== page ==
Aquamarine from Afghanistan is often very pale in color. However, the crystals are large and the clarity can be quite good. Sizes of rough gemstones can be 150 carats or more. Dark blue stones command a premium in the local market and often will approach the retail price in the United States. Examples of aquamarine crystals are below.
Kunzite and hiddenite are also two very common gemstones in Afghanistan. However the colors are often pale and the crystals heavily included. While dark colored examples exist they are not common in the area.
Clinohumite is a gemstone from the area that is quickly growing in popularity in the marketplace here. The locals call it “yellow spinel” for some reason. One particular crystal I saw was 500 grams. The dealer who showed it to me took every precaution against allowing anyone else to see it. I was ushered into his office, the drapes closed, the doors locked, and then we had to huddle in the back behind his couches close to his safe before he would take it out of the safe. I was amazed to see it, when he put the flashlight under the stone its colored glowed! The specimen is pictured below.
Sphene is a stone growing in popularity in Afghanistan. The stone is hard to find in the rough gemstone form because it is quickly cut and sold. When rough is found, the stones are often heavily included or fractured due once again to the way they are mined. Since I returned to Kabul in November sphene has been very hard to find. The mining season is over and most supply has dried up.
Spinel is mined in northern Afghanistan by the Tajikistan border. In all reality though, most spinel in Afghanistan comes from Tajikistan itself. The crystals in this area grow large with crystals up to 50 grams being reported and seen by myself. The prices for spinel are also exceedingly high for good quality rough that has good clarity and color.
Peridot from Pakistan is sold in Afghanistan. The stones have deeper color than peridot from other regions and usually have good clarity. The stones can come in large sizes, the largest I have seen was just under 50 carats.
Peridot with sphene in the background
Afghanistan has many other types of gemstones that were not described in detail by this article. I could write a 100 page article on all of them. Other notable gemstones in the country are: rutilated quartz, citrine, amethyst, morganite, garnet (hessonite,pyrope, and rhodalite), topaz(white, imperial, and coated), ametrine, agates, onyx, carnelian, blue opals, zircon, and fluorite. Let’s not forget Afghanite as well. Most dealers here do not know of the stone. New stones are being discovered all the time, and I think its only a matter of time until the country finds its first large diamond deposit. Part two of this series will cover traditional and new jewelry designs that are being made in Afghanistan.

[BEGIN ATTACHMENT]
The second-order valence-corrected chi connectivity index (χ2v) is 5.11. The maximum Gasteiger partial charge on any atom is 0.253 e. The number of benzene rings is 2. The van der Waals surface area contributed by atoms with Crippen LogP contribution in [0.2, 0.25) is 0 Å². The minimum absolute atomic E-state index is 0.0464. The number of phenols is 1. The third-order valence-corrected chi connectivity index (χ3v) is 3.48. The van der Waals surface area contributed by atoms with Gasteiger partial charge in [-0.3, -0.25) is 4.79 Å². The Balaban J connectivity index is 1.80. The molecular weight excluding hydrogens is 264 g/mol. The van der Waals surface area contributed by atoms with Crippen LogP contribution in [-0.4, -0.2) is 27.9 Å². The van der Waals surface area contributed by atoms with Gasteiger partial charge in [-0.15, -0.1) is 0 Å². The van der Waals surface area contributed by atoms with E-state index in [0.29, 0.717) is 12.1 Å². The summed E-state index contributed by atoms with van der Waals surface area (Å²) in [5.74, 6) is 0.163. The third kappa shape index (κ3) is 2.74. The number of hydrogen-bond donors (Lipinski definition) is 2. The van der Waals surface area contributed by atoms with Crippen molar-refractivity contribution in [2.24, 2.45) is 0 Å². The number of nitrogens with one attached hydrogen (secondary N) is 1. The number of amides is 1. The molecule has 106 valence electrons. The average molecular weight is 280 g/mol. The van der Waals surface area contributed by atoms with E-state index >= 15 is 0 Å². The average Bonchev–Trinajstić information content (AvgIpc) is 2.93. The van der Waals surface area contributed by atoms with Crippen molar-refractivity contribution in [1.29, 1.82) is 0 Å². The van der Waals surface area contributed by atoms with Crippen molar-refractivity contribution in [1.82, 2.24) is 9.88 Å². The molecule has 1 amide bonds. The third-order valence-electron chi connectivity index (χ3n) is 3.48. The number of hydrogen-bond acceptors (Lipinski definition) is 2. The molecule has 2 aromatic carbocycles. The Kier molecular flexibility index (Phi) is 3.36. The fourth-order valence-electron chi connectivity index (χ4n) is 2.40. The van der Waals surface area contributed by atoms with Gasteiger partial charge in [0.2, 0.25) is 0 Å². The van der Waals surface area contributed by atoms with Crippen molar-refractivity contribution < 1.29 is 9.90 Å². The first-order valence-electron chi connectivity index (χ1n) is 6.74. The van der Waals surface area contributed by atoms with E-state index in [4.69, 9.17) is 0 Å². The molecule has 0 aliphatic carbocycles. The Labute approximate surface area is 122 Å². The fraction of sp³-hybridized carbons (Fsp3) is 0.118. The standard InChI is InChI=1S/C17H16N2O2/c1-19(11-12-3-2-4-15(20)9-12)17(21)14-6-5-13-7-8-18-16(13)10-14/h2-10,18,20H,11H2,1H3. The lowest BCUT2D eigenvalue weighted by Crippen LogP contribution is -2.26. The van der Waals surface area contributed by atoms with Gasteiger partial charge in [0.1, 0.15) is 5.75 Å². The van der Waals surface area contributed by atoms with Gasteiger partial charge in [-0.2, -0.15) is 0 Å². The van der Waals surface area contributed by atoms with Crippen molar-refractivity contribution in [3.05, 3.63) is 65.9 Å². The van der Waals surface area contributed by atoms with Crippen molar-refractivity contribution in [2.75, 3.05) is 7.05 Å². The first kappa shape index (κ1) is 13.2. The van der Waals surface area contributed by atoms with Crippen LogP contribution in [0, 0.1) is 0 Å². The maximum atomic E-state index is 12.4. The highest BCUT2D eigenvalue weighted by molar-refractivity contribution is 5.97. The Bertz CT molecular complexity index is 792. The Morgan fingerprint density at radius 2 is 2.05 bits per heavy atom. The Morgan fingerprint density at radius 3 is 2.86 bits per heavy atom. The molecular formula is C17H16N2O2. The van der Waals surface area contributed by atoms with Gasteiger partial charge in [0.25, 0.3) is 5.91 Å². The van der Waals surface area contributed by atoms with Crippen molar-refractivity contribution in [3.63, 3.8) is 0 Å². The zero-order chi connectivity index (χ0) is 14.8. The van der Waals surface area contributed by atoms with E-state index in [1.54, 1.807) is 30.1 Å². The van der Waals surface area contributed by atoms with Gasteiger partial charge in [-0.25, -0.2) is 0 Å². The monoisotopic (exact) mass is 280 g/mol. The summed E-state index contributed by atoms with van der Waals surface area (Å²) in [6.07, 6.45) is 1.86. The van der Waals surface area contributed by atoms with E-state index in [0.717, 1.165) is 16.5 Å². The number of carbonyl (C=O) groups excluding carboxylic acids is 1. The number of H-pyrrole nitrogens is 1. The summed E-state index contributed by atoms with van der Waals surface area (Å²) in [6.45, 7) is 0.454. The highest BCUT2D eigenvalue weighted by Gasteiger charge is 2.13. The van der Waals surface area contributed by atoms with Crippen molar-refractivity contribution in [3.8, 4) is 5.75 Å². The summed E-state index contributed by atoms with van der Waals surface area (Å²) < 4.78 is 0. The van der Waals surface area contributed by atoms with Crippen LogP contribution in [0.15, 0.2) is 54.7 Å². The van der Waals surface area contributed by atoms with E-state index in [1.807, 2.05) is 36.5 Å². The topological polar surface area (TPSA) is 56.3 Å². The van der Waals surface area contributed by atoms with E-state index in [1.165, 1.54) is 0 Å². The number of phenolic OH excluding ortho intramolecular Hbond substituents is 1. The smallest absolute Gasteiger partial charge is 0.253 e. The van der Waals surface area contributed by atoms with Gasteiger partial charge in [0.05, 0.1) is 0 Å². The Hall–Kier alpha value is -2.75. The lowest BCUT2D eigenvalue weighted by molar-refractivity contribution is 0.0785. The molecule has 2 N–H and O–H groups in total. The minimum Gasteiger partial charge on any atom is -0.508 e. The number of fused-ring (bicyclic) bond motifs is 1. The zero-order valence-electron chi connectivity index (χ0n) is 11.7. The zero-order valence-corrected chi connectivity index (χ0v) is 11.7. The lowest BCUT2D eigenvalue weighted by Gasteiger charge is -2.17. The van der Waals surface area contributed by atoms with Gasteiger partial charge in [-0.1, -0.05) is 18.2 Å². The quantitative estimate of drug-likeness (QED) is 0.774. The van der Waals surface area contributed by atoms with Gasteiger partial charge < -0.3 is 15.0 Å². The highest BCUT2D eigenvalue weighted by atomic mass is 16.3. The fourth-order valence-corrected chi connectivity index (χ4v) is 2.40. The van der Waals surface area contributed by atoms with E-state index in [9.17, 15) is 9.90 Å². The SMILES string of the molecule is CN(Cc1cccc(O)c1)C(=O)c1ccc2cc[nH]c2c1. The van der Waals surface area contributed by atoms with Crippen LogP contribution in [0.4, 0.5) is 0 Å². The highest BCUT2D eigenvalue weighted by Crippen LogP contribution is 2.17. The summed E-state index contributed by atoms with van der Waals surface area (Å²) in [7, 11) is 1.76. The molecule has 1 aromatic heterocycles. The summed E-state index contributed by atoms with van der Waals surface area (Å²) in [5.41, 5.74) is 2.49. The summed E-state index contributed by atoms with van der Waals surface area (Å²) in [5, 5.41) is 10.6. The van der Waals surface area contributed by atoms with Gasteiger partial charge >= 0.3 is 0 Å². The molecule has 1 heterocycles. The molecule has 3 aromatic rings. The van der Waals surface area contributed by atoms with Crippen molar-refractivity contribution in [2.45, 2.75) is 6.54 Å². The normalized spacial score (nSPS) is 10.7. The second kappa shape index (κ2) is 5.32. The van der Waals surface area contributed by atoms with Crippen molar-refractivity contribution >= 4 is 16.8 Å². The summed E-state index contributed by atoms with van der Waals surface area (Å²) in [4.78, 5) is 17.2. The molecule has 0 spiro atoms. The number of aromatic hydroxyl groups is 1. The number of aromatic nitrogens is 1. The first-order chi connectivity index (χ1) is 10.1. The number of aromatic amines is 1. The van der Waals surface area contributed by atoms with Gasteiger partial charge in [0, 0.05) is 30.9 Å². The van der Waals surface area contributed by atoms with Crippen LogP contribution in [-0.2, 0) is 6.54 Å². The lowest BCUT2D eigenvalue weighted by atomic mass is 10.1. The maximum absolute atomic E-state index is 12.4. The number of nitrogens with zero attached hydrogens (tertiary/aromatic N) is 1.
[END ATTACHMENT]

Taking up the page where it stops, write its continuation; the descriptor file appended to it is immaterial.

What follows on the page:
by Jim Rentfrow
I get questions about this often and thought I would present something of an answer. Simulants are a different thing, and most of them ARE pretty cheap, but colorless and near-colorless lab-grown diamonds are pretty close to the prices of their natural counterparts. This often comes as a surprise, because people have seen or read things to the contrary, and because the whole synthetic gemstone business has precedents. Synthetic sapphire and ruby have been on the market for over a century and in most cases are very inexpensive. Synthetic emeralds are lovely, reasonably priced, and have been around for decades. Synthetic versions of spinel, amethyst, chrysoberyl and many other gemstones are plentiful and inexpensive. When lab wizards figure out how to make a stone in the lab, it is usually extremely high quality, as large as you want, and a fraction of the cost of the natural equivalent. Why are diamonds so different?
The problem has several components but I'll address two of them here.
Cutting Synthetic Diamonds
The first has to do with cutting. Converting a diamond from a piece of rough into a finished gem that you can wear is hard. It’s much more difficult than with other gems. Gemstones are cut by using smaller, harder stones as an abrasive. That works with everything else but diamonds, since they’re the hardest abrasive available. Diamonds must be cut with other diamonds. It doesn’t seem like that would work at all but there’s a slight difference in hardness depending on direction in the crystal, so cutters are able to exploit this difference by a very tricky dance and by paying careful attention to the grain while they work. It’s labor intensive hand work and the same for synthetics as it is for natural. It takes very specialized equipment and some very specialized talents. Robots, lasers, et al. have become tools for the cutters, but diamonds are still cut one at a time by highly skilled artisans.
Depending on your stone, as much of the cost can be attributed directly to the cutting processes as goes to the costs to mine or grow the diamond. Another huge chunk has to do with the distribution channels, meaning the jewelers, shippers, tax collectors, grading labs, advertisers, appraisers, and others who are involved in the distribution chain. All of these costs are the same for both, so even with a drastic change in the cost of mining or growing, these costs would remain. A huge drop in prices would also need a drastic change in the way diamonds are cut.
Rough blue synthetic diamonds • photo courtesy of Eric Franklin